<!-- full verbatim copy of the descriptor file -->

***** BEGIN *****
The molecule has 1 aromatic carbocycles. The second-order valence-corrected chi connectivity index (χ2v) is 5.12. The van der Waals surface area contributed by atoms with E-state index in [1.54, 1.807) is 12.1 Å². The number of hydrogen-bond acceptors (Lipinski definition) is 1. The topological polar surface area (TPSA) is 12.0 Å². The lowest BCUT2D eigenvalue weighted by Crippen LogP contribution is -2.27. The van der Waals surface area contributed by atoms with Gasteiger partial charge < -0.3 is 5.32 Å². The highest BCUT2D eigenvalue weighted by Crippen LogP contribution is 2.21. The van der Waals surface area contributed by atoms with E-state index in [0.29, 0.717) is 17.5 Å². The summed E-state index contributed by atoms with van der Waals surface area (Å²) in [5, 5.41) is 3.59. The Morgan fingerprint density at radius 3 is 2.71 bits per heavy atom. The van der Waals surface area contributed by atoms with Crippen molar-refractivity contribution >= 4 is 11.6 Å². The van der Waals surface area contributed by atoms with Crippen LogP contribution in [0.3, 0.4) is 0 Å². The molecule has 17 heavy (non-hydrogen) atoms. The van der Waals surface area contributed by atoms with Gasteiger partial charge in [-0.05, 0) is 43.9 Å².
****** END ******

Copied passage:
The molecule has 1 aromatic carbocycles. The second-order valence-corrected chi connectivity index (χ2v) is 5.12. The van der Waals surface area contributed by atoms with E-state index in [1.54, 1.807) is 12.1 Å². The number of hydrogen-bond acceptors (Lipinski definition) is 1. The topological polar surface area (TPSA) is 12.0 Å². The lowest BCUT2D eigenvalue weighted by Crippen LogP contribution is -2.27. The van der Waals surface area contributed by atoms with Gasteiger partial charge < -0.3 is 5.32 Å². The highest BCUT2D eigenvalue weighted by Crippen LogP contribution is 2.21. The van der Waals surface area contributed by atoms with E-state index in [0.29, 0.717) is 17.5 Å². The summed E-state index contributed by atoms with van der Waals surface area (Å²) in [5, 5.41) is 3.59. The Morgan fingerprint density at radius 3 is 2.71 bits per heavy atom. The van der Waals surface area contributed by atoms with Crippen molar-refractivity contribution >= 4 is 11.6 Å². The van der Waals surface area contributed by atoms with Crippen LogP contribution in [0.3, 0.4) is 0 Å². The molecule has 17 heavy (non-hydrogen) atoms. The van der Waals surface area contributed by atoms with Gasteiger partial charge in [-0.05, 0) is 43.9 Å².